Periodontal procedures should not be performed until accurate BP measurements and histories have been taken to identify those patients with significant hypertensive disease. The time of day also should be recorded because BP varies significantly throughout the day.12 Table 37-1 outlines appropriate medical referral or consultation and dental treatment modifications, depending on the patient’s stage of hypertension.

Dental treatment for hypertensive patients is generally safe as long as stress is minimized.10,13 If a patient is currently receiving antihypertensive therapy, consultation with the physician may be warranted regarding the current medical status, medications, periodontal treatment plan, and patient management. Many physicians are not knowledgeable about the nature of specific periodontal procedures. The dentist must inform the physician regarding the estimated degree of stress, length of the procedures, and complexity of the individualized treatment plan. Morning dental appointments were once suggested for hypertensive patients. However, recent evidence indicates that BP generally increases around awakening and peaks at midmorning.12,14,15 Lower BP levels occur in the afternoon; therefore afternoon dental appointments may be preferred.

No routine periodontal treatment should be given to a patient who is hypertensive and not under medical management. For patients with systolic BP greater than 180 mm Hg or diastolic BP greater than 110 mm Hg, treatment should be limited to emergency care until hypertension is controlled. Analgesics are prescribed for pain and antibiotics for infection. Acute infections may require surgical incision and drainage, although the surgical field should be limited because excessive bleeding may be seen with elevated BP.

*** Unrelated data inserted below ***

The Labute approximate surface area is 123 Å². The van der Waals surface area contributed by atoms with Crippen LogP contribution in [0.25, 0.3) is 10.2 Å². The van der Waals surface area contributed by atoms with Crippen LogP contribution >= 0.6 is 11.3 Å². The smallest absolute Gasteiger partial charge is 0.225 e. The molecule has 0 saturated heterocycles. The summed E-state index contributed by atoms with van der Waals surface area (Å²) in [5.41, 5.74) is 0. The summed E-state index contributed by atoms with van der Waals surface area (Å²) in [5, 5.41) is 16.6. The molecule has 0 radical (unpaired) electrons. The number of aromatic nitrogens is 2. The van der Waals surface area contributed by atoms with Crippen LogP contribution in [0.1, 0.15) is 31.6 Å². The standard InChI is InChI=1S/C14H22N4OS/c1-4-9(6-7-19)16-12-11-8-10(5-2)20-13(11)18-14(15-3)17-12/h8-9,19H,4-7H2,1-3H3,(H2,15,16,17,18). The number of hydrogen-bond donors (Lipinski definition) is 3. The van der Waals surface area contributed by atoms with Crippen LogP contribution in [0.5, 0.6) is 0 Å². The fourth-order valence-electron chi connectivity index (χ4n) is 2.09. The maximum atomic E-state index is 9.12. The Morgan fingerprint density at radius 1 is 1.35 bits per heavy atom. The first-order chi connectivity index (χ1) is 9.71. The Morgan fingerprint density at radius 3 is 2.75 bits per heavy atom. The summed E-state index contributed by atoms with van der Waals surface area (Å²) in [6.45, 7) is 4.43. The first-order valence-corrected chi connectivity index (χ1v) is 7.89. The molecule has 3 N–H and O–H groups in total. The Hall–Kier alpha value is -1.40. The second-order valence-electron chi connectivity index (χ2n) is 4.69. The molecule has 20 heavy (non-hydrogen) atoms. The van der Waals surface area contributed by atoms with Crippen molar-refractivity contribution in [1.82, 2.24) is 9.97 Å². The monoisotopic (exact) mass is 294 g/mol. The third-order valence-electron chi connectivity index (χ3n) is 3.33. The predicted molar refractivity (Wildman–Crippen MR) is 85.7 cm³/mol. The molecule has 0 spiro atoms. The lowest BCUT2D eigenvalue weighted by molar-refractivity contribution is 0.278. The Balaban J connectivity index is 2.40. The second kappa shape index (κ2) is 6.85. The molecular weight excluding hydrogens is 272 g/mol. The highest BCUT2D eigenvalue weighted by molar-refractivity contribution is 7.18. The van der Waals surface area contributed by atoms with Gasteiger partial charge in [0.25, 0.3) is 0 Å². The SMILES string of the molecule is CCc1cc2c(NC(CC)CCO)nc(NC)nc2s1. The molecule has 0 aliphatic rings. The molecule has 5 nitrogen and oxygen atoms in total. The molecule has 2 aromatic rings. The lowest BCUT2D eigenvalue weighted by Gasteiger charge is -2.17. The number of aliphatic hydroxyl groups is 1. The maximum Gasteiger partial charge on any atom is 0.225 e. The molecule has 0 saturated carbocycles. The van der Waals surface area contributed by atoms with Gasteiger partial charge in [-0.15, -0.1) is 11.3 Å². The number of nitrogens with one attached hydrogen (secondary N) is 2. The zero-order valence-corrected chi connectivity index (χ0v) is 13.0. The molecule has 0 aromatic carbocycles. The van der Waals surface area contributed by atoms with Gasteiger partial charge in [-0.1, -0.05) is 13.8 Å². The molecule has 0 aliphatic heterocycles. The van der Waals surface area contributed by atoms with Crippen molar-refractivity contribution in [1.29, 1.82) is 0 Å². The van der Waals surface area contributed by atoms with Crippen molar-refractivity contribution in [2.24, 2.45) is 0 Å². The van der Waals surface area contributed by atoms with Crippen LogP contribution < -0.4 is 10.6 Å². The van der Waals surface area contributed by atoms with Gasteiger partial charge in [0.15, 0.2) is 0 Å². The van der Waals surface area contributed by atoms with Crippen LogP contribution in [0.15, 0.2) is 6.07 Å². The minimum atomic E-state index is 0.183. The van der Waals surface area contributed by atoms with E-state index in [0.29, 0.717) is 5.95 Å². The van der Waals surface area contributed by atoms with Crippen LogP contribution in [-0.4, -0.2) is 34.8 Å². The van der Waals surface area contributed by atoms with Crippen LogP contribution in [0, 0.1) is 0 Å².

When treating hypertensive patients, the clinician should not use a local anesthetic containing an epinephrine concentration greater than 1 : 100,000 nor should a vasopressor be used to control local bleeding. Local anesthesia without epinephrine may be used for short procedures (<30 minutes). In a patient with hypertensive disease, however, it is important to minimize pain by providing profound local anesthesia to avoid an increase in endogenous epinephrine secretion.10,13

The benefits of the small doses of epinephrine used in dentistry far outweigh the potential for hemodynamic compromise. The smallest possible dose of epinephrine should be used, and aspiration before injection of local anesthetics is critical. Intraligamentary injection is generally contraindicated because hemodynamic changes are similar to intravascular injection.16 If the hypertensive patient exhibits anxiety, use of conscious sedation in conjunction with periodontal procedures may be warranted17 (see Chapter 36).

Beta-adrenergic receptor antagonists, or β-blockers, are typically used to treat hypertension (Table 37-2). β-blockers are either cardioselective, blocking only β-1 cardiac receptors (β1 receptors), or nonselective, blocking both β-1 cardiac receptors and β-2 peripheral receptors (β2 receptors). Epinephrine, an α-adrenergic and β-adrenergic agonist, produces an increase in heart rate through direct stimulation of cardiac β-1 receptors. Epinephrine also stimulates α-adrenergic receptors, producing vasoconstriction of arteries, as well as β-2 receptors, causing vasodilation of skeletal muscle arterioles. Administration of local anesthetics containing epinephrine to patients taking nonselective β-blockers (e.g., propranolol, nadolol) may cause elevated BP.18 Epinephrine-induced α-adrenergic stimulation results in vasoconstriction and increased BP. Because the patient’s nonselective medication has blocked the β-2 receptors, epinephrine will not stimulate the normal compensatory β-2 receptor–induced vasodilation. This may result in dramatically increased BP, followed by reflex bradycardia mediated by the vagus nerve and carotid baroreceptors. The end result is a patient with severe hypertension and bradycardia, resulting in a dangerous decrease in vascular perfusion and possible death. Because of this potential complication, epinephrine-containing local anesthetics should be used cautiously and only in very small amounts in patients taking nonselective β-blockers, with careful monitoring of vital signs.10,18